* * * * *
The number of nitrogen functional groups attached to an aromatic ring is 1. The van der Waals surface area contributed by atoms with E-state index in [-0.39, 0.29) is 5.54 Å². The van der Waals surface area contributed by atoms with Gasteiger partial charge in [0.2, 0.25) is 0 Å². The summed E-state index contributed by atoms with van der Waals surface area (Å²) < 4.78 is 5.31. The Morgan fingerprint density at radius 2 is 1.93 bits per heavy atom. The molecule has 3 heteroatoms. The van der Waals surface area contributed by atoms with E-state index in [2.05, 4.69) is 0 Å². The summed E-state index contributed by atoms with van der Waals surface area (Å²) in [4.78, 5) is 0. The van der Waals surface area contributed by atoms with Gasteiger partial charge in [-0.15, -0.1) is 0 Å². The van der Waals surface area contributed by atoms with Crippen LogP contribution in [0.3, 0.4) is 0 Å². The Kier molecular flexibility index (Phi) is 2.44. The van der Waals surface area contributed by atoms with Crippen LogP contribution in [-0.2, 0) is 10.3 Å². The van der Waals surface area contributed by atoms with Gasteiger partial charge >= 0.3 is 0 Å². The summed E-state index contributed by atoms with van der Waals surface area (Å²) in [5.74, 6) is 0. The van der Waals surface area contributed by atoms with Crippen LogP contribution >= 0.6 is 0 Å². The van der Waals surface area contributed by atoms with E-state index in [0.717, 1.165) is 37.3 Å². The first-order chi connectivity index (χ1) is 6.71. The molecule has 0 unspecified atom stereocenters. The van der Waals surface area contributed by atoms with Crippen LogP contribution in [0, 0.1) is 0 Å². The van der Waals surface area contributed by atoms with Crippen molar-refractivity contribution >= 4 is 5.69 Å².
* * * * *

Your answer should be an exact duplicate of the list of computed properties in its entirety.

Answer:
The number of nitrogen functional groups attached to an aromatic ring is 1. The van der Waals surface area contributed by atoms with E-state index in [-0.39, 0.29) is 5.54 Å². The van der Waals surface area contributed by atoms with Gasteiger partial charge in [0.2, 0.25) is 0 Å². The summed E-state index contributed by atoms with van der Waals surface area (Å²) < 4.78 is 5.31. The Morgan fingerprint density at radius 2 is 1.93 bits per heavy atom. The molecule has 3 heteroatoms. The van der Waals surface area contributed by atoms with E-state index in [2.05, 4.69) is 0 Å². The summed E-state index contributed by atoms with van der Waals surface area (Å²) in [4.78, 5) is 0. The van der Waals surface area contributed by atoms with Gasteiger partial charge in [-0.15, -0.1) is 0 Å². The van der Waals surface area contributed by atoms with Crippen LogP contribution in [0.3, 0.4) is 0 Å². The Kier molecular flexibility index (Phi) is 2.44. The van der Waals surface area contributed by atoms with Crippen LogP contribution in [-0.2, 0) is 10.3 Å². The van der Waals surface area contributed by atoms with Gasteiger partial charge >= 0.3 is 0 Å². The summed E-state index contributed by atoms with van der Waals surface area (Å²) in [5.74, 6) is 0. The van der Waals surface area contributed by atoms with Crippen LogP contribution >= 0.6 is 0 Å². The van der Waals surface area contributed by atoms with E-state index in [0.717, 1.165) is 37.3 Å². The first-order chi connectivity index (χ1) is 6.71. The molecule has 0 unspecified atom stereocenters. The van der Waals surface area contributed by atoms with Crippen LogP contribution in [0, 0.1) is 0 Å². The van der Waals surface area contributed by atoms with Crippen molar-refractivity contribution >= 4 is 5.69 Å².